Leading health organizations like the American Diabetes Association (ADA) estimate that around 29.1 million Americans suffer from diabetes -- and that another 1.4 million are diagnosed each year. But whether you are newly diagnosed or have been living with diabetes for years, this condition can make you nervous each time you sit down to the table, since this disease is very influenced by your dietary choices.

The good news is, however, that as dieticians and other health professionals learn more about the diabetes process, they have also learned more about which foods are best suited to those who are trying to manage their condition and keep their overall blood sugars in a normal range. And while some people might find that counting carbohydrates or restricting calories to lose weight can help, this doesn't work for everyone. For some diabetics, simply understanding which individual foods are best for them is useful.

Below are foods recommended by leading sites like the ADA and WebMD to help diabetics keep their blood sugars in a normal range and prevent the unwanted complications this condition can cause when it is not controlled:

Whole Grains
The great news is that a diabetic diet does not need to be a grain-free diet - as long as you choose those grains wisely. What you should look for are products like whole wheat pasta and whole wheat bread and bread products as well as products made from brown rice, quinoa, millet and whole grain oats. The complex carbohydrates in these products break down slowly and prevent blood sugar spikes.

Non-Starchy Vegetables

Non-starchy vegetables should be the basis of the typical diabetic meal: they are low in carbohydrates but tend to be high in fiber as well as vitamins, minerals and antioxidants. Highly recommended for diabetics are veggies like leafy greens (kale, spinach, arugula or romaine lettuce), eggplant, tomatoes, peppers of any color and asparagus. About half of your plate when you sit down to a meal should be taken up with non-starchy veggies like these!

Low-fat Dairy

Because diabetics have a tendency towards heart disease, choosing dairy products that are low in saturated fat is very important. These low-fat dairy products will help prevent the high cholesterol levels that are a major risk factor for events like heart attacks. Best choices include low-fat versions of cheese, sour cream and cream cheese, milk that is 2% or lower, and low-fat Greek yogurt. These products will also help you ward off osteoporosis (a disease which leads to weakened bones and fractures) later on in life.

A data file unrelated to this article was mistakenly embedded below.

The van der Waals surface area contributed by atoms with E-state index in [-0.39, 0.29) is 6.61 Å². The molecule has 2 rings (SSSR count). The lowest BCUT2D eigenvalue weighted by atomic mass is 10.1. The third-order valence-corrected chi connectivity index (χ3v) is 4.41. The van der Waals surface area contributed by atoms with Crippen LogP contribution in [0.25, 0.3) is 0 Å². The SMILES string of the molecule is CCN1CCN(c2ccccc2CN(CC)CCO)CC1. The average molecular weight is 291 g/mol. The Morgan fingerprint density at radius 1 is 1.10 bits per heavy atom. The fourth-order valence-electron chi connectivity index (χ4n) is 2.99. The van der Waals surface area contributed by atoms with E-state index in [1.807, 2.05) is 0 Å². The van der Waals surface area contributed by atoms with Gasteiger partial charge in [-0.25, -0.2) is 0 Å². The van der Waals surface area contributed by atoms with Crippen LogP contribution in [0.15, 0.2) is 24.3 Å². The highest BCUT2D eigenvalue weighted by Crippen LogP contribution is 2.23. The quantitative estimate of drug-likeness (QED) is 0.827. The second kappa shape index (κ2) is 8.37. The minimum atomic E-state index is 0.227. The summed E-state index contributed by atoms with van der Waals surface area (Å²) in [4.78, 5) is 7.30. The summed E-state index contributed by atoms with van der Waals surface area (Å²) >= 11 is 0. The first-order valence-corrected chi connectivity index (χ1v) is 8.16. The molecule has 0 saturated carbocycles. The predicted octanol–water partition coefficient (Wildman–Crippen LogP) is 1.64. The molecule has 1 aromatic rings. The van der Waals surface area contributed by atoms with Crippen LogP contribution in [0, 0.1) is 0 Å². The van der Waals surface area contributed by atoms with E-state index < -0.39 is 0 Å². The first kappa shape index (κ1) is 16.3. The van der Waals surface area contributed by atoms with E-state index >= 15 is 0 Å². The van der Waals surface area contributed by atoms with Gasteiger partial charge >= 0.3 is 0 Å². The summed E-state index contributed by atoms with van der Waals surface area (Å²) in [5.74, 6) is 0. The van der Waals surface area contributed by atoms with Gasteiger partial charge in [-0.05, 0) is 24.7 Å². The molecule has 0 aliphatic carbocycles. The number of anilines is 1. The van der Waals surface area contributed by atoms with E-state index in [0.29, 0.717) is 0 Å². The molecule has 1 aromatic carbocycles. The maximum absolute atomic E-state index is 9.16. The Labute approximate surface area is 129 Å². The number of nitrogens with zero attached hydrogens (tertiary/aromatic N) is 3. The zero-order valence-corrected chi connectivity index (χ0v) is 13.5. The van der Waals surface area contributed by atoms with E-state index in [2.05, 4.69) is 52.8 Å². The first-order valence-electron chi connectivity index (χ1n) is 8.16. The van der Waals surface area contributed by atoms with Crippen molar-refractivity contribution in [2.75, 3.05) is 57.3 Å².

Lean Proteins

Protein is great for diabetics! It won't spike up your blood sugar, but it will help you to control your appetite, build up lean muscle mass and lose weight. However, as with dairy products, low-fat forms of protein are best. Choose beans (especially chickpeas and black beans which are low on the glycemic index), soy, nuts and seeds and eggs in moderation, as well as fish and poultry.


Many diabetics often get the impression that a truly diabetic-friendly diet needs to be fruit-free. Nothing could be further from the truth. Many leading health sites also recommend a variety of fruits that are low on the glycemic index. These fruits, while containing sugar, do not spike up blood sugar levels and also provide plenty of vitamins, minerals, fiber and healthy plant-based chemicals. The best fruits in this category include apples, pears, oranges, strawberries, plums and peaches.

The takeaway here is that a diabetic diet can be full, rich and satisfying -- and can help you to control your blood sugars as well as enjoy healthy, delicious meals based on the foods mentioned above.

Author's Bio: 

Brian values the ability of people of all ages to learn from the power of stories. His mission is to write about health conditions, topics and life situations in an entertaining way in order to help children understand their own health conditions and daily circumstances.

Brian Wu got a Bachelor of Science Degree in Physiology and Neurobiology. Currently, he holds a PhD and is an MD candidate (KSOM, USC) in Integrated Biology and Disease.